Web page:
Using a Homeschool History Unit Study approach is very effective and can be done in a number of ways. History provides such wonderful content to easily create a unit study and you can choose to cover time periods, famous people, events, themes or topics.
This page will help you work out how to create a unit study around a history topic or theme.
You might like to review the Unit Study Approach here. Also, to help you in your planning, a downloadable Unit Study Planner is available for you to use to add in the details of every unit study you create.
The scope of the theme is very wide. You may choose to work according to Time periods (Creation, Ancient Egypt, Ancient Greece, Renaissance, Modern....) or explore the History of an invention (flight, transport, trains, weapons,)or a people group (history of Australia, history of India, and so on) or a famous person, or event.
Click here for more History Unit Study Ideas.
Once you have chosen your topic, you will need to Brainstorm your unit study topic. You can brainstorm your homeschool history unit study topic on your own or it can happen with your children, depending on their ages.
You may decide to build a chart with four columns:
As you brainstorm, refer to the list of brainstorming questions which I have coined to help you explore the theme. These can help you to see the scope of the history unit study and apply it across the curriculum. Using these questions will help you to see the scope and possibilities in Geography, Literature, Bible, Copybook and dictation, Reading, Writing, Drama, Arts and Craft and Music.
When you brainstorm the topic write
Home School in the Woods have an incredible set of Homeschool History activity based unit studies.
They have a wonderful set of titles which focus on American History (Read a curriculum description and reviews on Time Travelers Homeschool History Series) as well as their Passport Series which cover ancient Egypt, Greece, Rome, the Middle Ages and the Renaissance and Reformation. If you love the idea of learning history through hands on projects and you don't want to hunt them all down yourself - take a look at this Passport Series.
Among the 50 or more projects to choose from in each study, travelers will create a Scrapbook of Sights, dine on common cuisine, report on important people and happenings, make "souvenirs" to remember their stay, complete a lap book, collect postcards, listen to dramatized recordings of amazing moments in history, and so much more!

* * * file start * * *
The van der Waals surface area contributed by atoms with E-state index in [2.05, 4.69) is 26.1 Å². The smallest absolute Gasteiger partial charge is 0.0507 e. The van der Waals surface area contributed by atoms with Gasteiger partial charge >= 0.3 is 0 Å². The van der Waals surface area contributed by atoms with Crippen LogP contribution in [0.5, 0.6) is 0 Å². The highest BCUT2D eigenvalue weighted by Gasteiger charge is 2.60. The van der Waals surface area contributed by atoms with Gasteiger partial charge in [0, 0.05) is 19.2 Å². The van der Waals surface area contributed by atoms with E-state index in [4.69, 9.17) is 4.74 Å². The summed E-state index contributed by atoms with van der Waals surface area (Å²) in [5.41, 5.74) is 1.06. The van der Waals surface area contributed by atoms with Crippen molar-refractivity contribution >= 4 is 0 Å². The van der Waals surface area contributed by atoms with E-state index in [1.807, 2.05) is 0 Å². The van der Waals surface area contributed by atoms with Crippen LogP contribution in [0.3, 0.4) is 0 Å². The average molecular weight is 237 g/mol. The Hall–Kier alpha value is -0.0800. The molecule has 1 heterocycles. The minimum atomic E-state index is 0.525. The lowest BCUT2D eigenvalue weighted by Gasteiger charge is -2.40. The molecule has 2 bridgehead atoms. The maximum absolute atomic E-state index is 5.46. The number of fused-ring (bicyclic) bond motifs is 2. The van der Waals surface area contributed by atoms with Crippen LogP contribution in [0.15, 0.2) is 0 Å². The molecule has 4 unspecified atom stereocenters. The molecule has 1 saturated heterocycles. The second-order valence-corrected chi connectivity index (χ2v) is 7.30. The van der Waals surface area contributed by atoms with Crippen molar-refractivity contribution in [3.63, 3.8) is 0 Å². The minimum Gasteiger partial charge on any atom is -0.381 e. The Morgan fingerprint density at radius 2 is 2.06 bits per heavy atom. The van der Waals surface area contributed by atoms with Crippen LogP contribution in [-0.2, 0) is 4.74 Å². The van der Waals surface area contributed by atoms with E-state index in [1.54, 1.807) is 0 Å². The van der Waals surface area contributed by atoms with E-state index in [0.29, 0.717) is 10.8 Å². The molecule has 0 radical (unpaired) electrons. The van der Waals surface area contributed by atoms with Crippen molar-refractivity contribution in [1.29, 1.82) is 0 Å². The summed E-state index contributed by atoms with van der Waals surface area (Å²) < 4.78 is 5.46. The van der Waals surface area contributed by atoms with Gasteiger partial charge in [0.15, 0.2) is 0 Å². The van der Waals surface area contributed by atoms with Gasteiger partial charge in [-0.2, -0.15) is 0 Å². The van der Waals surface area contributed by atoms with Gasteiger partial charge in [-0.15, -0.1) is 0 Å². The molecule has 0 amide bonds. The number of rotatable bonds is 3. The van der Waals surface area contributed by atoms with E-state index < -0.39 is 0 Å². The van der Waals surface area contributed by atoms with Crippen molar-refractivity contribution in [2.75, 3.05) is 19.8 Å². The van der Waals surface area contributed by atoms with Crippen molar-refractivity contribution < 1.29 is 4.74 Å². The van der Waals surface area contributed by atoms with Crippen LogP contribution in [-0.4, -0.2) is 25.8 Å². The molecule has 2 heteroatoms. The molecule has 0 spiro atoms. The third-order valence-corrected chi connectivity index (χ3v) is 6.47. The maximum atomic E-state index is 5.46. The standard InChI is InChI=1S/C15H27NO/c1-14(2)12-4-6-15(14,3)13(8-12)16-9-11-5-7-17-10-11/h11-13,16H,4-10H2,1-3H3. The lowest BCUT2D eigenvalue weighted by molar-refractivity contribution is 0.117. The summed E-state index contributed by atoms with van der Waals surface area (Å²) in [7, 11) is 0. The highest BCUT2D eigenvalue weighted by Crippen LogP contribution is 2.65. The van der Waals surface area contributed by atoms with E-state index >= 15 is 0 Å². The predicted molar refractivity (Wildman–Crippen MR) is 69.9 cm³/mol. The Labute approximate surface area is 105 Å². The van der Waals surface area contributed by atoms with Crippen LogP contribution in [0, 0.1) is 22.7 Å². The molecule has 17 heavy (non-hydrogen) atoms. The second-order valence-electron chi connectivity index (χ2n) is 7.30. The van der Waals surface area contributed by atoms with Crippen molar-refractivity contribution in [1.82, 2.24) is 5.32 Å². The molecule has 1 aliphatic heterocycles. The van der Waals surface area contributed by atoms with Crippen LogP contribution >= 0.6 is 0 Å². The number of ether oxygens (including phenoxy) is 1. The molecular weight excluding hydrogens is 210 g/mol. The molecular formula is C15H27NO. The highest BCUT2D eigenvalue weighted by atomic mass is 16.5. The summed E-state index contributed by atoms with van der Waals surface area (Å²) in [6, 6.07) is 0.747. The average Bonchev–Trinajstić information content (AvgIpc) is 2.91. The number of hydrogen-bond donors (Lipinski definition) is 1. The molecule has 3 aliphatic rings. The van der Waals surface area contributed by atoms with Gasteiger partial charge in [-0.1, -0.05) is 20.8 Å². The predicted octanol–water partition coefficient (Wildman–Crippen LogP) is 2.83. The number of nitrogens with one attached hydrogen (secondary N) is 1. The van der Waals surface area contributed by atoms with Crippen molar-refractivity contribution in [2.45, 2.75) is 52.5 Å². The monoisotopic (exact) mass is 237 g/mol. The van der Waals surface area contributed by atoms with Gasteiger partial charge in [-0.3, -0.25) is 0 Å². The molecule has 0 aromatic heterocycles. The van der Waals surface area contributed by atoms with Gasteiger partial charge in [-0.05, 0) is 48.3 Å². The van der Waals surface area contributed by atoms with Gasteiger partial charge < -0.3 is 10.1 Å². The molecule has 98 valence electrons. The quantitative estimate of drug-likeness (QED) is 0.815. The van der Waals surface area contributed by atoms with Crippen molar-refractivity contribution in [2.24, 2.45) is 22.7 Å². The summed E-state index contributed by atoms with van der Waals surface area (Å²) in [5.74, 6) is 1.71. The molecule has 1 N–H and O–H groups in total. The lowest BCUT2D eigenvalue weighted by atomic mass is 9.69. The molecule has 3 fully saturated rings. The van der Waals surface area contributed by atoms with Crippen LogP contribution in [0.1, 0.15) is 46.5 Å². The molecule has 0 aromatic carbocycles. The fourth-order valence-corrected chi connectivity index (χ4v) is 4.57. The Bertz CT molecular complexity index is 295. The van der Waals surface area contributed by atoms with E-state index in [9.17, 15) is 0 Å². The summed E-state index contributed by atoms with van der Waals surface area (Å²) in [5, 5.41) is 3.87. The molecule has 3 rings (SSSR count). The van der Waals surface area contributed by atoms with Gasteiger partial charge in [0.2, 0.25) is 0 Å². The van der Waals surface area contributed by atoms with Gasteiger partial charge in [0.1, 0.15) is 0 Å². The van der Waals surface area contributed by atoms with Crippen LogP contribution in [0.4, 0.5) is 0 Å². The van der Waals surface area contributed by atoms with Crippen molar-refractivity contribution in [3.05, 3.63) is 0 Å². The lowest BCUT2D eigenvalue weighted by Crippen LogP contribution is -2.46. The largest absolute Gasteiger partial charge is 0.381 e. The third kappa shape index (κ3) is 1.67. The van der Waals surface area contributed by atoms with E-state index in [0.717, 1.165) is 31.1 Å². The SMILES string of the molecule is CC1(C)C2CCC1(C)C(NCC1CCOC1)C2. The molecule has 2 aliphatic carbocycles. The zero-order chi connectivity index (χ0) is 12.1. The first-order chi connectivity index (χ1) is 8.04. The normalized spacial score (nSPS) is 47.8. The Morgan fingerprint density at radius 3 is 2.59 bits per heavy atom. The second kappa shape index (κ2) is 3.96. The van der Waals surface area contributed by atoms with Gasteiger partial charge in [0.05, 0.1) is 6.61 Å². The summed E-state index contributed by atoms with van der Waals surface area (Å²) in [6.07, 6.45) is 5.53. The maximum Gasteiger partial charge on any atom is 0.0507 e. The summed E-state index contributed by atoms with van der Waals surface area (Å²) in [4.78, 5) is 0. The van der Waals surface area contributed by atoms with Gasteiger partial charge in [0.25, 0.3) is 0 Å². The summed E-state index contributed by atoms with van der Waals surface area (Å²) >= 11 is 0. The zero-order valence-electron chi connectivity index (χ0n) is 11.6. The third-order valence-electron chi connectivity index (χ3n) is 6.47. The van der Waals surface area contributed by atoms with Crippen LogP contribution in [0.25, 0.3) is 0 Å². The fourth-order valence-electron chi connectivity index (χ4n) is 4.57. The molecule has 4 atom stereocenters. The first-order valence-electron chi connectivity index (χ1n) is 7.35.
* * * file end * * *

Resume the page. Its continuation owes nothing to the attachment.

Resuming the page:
Some people like to use a novel (historical fiction or other literature) as a springboard for a history Unit Study. For example, you may enjoy reading, A Little House on the Prairie and use this as the basis of a unity study of the 1800's in America- westward expansion and so on.
Use the same list of questions to Brainstorm Your History Unit Study Topic and investigate the text by looking at its
What books should I use?
Use the best!
Use "Living Books" which C.S.Lewis describes as books which "capture the issues of life in such a way that they challenge the intellect, they inspire the emotions, and they arouse something noble in the heart of the reader.
Living Books will want to be picked up again and again. They are full of interest and depth, not written to dumb down an audience, but rather to inspire, and cause one to think and dwell on what was written. Living Books can both be fiction and non-fiction.
Our family love historical fiction novels. We are always in the middle of one book or another as a family. This family read-aloud time is the best part of the homeschooling day!
In our homeschool history is read using exciting literature and followed in a chronological way. If you would like to use living books to teach homeschool history, I continue this discussion in a Living Books Approach to History.
Great books which you may choose to use as a basis of a history unit study could include titles such as:
These are such wonderful books which bring your child directly into the life of an explorer or one who is at the brink of war. LitWits offer hands on learning through their workshops and their kits. Wonderful activities straight-from-the-story experiences, projects and templates, academic handouts and topics, prop suggestions. If you love the idea and want an all-in-one package - have a look at what they offer. More information here: LitWits.com
Read more about teaching literature through litwits kits.